While many of the 11 Prentice children moved away from Minden at least three stayed – William Thomas and Duncan.

As Black explains Duncan learned stone masonry from his father and helped construct a number of stone buildings in the county. Some of them are still standing including a schoolhouse on the Queen’s Line and one along Highway 35 at Miners Bay which Duncan constructed with Joseph Valentine in 1906.

Tragically Duncan was killed in a sawmill accident in 1909.

Thomas Calder Prentice also stayed in Minden living in a house that still stands today beside St. Paul’s Anglican Church along Invergordon Avenue.

In 1900 Thomas married Jennie Pritchard.

Thomas Calder Prentice was the grandfather of downtown shop owner Sinclair Russell.

William would also go on to live most of his life in Haliburton County. He was the grandfather of Tom Prentice Sr.

Living in the house at the corner of Invergordon Avenue and Bobcaygeon that today houses Suwan’s Thai Cuisine the entrepreneurial William operated an automotive business out of the building that is now home to the Grill on the Gull.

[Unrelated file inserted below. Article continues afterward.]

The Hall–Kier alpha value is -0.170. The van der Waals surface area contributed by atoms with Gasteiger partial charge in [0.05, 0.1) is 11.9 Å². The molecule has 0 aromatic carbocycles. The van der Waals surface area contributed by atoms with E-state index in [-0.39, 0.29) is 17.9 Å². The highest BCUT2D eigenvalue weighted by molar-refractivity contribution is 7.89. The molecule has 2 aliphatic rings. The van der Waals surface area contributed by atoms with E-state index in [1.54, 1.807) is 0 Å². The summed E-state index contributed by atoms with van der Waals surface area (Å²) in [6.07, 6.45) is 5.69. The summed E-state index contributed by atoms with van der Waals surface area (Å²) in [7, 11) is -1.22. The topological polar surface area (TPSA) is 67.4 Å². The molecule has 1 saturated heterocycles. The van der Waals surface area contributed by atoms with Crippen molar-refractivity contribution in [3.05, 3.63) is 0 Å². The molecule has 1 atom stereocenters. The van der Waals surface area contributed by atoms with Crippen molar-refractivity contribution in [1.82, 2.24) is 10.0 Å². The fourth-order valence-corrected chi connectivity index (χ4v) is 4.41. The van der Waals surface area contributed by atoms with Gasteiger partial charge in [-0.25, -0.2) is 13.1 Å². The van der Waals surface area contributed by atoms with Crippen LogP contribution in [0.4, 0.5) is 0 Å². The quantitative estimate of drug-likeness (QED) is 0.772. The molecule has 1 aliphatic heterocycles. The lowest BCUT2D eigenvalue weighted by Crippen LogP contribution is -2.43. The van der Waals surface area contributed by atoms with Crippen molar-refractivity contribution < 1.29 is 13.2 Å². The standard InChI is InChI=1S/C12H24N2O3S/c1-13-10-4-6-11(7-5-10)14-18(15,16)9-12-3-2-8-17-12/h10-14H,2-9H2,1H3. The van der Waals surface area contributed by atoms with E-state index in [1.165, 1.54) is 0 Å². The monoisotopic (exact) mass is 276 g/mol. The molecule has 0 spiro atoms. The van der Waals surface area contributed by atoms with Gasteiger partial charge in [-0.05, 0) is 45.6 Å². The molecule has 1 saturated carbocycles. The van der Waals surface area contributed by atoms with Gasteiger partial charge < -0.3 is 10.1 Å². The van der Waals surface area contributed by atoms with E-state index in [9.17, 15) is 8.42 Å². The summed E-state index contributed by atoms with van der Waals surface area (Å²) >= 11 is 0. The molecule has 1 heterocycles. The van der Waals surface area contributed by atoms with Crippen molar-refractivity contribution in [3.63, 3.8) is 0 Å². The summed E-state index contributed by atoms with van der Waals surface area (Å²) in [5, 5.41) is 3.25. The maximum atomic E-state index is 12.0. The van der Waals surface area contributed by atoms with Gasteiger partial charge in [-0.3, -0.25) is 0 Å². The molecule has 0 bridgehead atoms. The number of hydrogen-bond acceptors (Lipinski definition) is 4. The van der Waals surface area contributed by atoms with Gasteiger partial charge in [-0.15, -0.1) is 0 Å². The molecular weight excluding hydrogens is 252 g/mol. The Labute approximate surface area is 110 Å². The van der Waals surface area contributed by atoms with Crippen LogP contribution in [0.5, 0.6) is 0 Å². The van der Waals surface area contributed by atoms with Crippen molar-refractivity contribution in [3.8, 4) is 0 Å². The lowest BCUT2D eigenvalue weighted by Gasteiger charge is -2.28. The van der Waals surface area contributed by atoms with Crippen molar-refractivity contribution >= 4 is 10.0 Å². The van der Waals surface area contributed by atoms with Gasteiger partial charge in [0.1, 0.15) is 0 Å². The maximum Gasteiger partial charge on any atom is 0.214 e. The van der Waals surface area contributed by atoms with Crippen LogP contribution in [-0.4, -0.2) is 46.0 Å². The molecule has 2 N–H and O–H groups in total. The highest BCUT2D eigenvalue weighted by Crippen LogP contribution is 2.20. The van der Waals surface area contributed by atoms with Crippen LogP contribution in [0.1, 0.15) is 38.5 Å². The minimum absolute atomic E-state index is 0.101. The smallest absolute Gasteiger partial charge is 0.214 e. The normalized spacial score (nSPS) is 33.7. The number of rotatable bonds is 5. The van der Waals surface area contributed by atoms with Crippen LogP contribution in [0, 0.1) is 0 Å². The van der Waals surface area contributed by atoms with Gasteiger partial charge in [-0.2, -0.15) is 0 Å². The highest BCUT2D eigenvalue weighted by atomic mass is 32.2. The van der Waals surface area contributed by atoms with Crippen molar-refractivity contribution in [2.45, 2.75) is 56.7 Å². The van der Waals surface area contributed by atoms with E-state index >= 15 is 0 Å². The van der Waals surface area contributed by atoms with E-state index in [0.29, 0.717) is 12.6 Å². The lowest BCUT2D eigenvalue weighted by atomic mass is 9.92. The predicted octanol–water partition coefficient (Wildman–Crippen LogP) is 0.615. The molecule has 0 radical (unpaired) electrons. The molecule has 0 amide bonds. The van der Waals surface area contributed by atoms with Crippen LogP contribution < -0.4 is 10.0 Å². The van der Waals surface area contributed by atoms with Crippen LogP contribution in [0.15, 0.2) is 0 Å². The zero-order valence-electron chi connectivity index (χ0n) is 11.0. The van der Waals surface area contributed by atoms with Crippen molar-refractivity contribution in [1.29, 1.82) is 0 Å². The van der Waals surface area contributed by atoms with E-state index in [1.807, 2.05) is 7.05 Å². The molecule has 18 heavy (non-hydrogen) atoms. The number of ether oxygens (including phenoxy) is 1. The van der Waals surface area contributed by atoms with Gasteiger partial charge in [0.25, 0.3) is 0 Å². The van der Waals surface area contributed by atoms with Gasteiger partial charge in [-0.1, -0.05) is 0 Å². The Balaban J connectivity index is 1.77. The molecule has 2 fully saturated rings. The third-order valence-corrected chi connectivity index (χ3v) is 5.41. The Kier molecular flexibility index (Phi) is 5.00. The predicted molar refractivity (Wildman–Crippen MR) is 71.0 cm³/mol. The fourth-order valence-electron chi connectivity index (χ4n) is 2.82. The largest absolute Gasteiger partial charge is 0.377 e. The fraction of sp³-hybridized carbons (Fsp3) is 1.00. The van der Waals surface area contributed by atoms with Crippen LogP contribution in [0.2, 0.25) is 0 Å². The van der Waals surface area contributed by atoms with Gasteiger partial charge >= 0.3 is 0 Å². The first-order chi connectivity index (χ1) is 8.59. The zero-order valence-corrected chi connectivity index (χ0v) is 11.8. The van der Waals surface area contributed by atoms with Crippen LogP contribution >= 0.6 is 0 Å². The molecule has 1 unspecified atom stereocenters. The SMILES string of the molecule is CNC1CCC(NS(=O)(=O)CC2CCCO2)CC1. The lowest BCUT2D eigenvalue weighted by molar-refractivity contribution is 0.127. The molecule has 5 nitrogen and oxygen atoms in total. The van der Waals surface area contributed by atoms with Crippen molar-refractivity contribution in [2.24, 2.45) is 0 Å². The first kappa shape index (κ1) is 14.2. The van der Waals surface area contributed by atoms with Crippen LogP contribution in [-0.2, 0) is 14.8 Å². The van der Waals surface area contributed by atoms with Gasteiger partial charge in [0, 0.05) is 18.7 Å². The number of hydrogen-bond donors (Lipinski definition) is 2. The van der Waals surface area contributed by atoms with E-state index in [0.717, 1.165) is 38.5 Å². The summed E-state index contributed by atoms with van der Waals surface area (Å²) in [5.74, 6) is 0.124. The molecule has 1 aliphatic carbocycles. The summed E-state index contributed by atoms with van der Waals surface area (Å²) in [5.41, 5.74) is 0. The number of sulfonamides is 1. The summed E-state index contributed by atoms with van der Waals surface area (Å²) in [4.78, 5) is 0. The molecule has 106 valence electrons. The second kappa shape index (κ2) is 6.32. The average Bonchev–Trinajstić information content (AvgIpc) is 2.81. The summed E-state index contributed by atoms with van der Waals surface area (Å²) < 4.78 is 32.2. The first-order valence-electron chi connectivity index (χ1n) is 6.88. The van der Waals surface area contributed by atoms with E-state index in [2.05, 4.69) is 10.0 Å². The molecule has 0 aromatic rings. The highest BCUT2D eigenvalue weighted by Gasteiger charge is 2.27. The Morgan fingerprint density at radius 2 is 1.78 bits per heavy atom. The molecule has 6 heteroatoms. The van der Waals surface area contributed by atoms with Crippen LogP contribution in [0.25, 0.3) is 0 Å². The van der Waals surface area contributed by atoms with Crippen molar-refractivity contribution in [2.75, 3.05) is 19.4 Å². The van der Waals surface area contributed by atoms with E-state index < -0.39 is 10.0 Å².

“He had a garage there and sold GM products” Tom says.

As Tom explains it was also William who essentially began what is today the family business.

“My grandfather started a livery business” Tom says. “In a roundabout way it predated me.”

In 1925 William bought a truck another in 1928.

“That truck was the first truck to plow from Halls Lake to Dorset” Tom says.

William would eventually retire near Pine Springs.

Tom’s father Duncan (named for William’s late brother) and his uncle continued trucking and in 1968 “I bought one of his trucks loader and a road grader” Tom says. While that may have marked the technical start of what is now Prentice and Sons the company’s fleet of vehicles proudly proclaim that trucking has been a family tradition since 1925.

“My boys are running the business now” says Tom making them the fourth generation of Prentice truckers in Minden.